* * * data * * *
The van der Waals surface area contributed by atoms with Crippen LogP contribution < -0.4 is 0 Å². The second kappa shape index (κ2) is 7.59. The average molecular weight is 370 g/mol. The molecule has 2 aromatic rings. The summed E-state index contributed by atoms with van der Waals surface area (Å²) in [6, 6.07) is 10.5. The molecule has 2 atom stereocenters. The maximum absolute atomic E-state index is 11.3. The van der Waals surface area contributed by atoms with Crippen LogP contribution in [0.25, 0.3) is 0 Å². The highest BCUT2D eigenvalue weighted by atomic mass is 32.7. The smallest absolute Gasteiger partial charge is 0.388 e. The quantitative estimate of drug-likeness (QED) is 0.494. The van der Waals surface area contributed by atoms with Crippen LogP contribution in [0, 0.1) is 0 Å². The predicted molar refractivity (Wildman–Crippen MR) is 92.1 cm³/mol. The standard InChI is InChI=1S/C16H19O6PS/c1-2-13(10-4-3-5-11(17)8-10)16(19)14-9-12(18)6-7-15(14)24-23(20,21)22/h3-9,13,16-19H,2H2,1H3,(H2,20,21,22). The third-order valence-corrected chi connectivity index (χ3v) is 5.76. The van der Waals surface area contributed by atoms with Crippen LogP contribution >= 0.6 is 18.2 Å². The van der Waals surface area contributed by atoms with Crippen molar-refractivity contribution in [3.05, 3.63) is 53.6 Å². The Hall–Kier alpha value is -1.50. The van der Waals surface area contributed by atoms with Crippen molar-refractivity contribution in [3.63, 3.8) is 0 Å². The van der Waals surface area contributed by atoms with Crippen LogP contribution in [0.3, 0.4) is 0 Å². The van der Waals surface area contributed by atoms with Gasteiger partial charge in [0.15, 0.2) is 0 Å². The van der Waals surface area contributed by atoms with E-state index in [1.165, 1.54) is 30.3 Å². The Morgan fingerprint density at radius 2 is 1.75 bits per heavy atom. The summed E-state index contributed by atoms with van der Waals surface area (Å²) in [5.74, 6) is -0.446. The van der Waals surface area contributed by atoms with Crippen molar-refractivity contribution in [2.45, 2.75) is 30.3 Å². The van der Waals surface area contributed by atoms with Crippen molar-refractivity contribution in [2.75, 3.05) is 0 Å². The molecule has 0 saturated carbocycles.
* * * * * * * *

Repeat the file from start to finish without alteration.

The van der Waals surface area contributed by atoms with Crippen LogP contribution < -0.4 is 0 Å². The second kappa shape index (κ2) is 7.59. The average molecular weight is 370 g/mol. The molecule has 2 aromatic rings. The summed E-state index contributed by atoms with van der Waals surface area (Å²) in [6, 6.07) is 10.5. The molecule has 2 atom stereocenters. The maximum absolute atomic E-state index is 11.3. The van der Waals surface area contributed by atoms with Crippen LogP contribution in [0.25, 0.3) is 0 Å². The highest BCUT2D eigenvalue weighted by atomic mass is 32.7. The smallest absolute Gasteiger partial charge is 0.388 e. The quantitative estimate of drug-likeness (QED) is 0.494. The van der Waals surface area contributed by atoms with Crippen LogP contribution in [0, 0.1) is 0 Å². The predicted molar refractivity (Wildman–Crippen MR) is 92.1 cm³/mol. The standard InChI is InChI=1S/C16H19O6PS/c1-2-13(10-4-3-5-11(17)8-10)16(19)14-9-12(18)6-7-15(14)24-23(20,21)22/h3-9,13,16-19H,2H2,1H3,(H2,20,21,22). The third-order valence-corrected chi connectivity index (χ3v) is 5.76. The van der Waals surface area contributed by atoms with Crippen LogP contribution >= 0.6 is 18.2 Å². The van der Waals surface area contributed by atoms with Crippen molar-refractivity contribution in [3.05, 3.63) is 53.6 Å². The Hall–Kier alpha value is -1.50. The van der Waals surface area contributed by atoms with Crippen molar-refractivity contribution in [3.63, 3.8) is 0 Å². The van der Waals surface area contributed by atoms with Crippen LogP contribution in [0.3, 0.4) is 0 Å². The van der Waals surface area contributed by atoms with Gasteiger partial charge in [0.15, 0.2) is 0 Å². The van der Waals surface area contributed by atoms with E-state index in [1.165, 1.54) is 30.3 Å². The Morgan fingerprint density at radius 2 is 1.75 bits per heavy atom. The summed E-state index contributed by atoms with van der Waals surface area (Å²) in [5.74, 6) is -0.446. The van der Waals surface area contributed by atoms with Crippen molar-refractivity contribution in [2.45, 2.75) is 30.3 Å². The van der Waals surface area contributed by atoms with Crippen molar-refractivity contribution in [2.75, 3.05) is 0 Å². The molecule has 0 saturated carbocycles.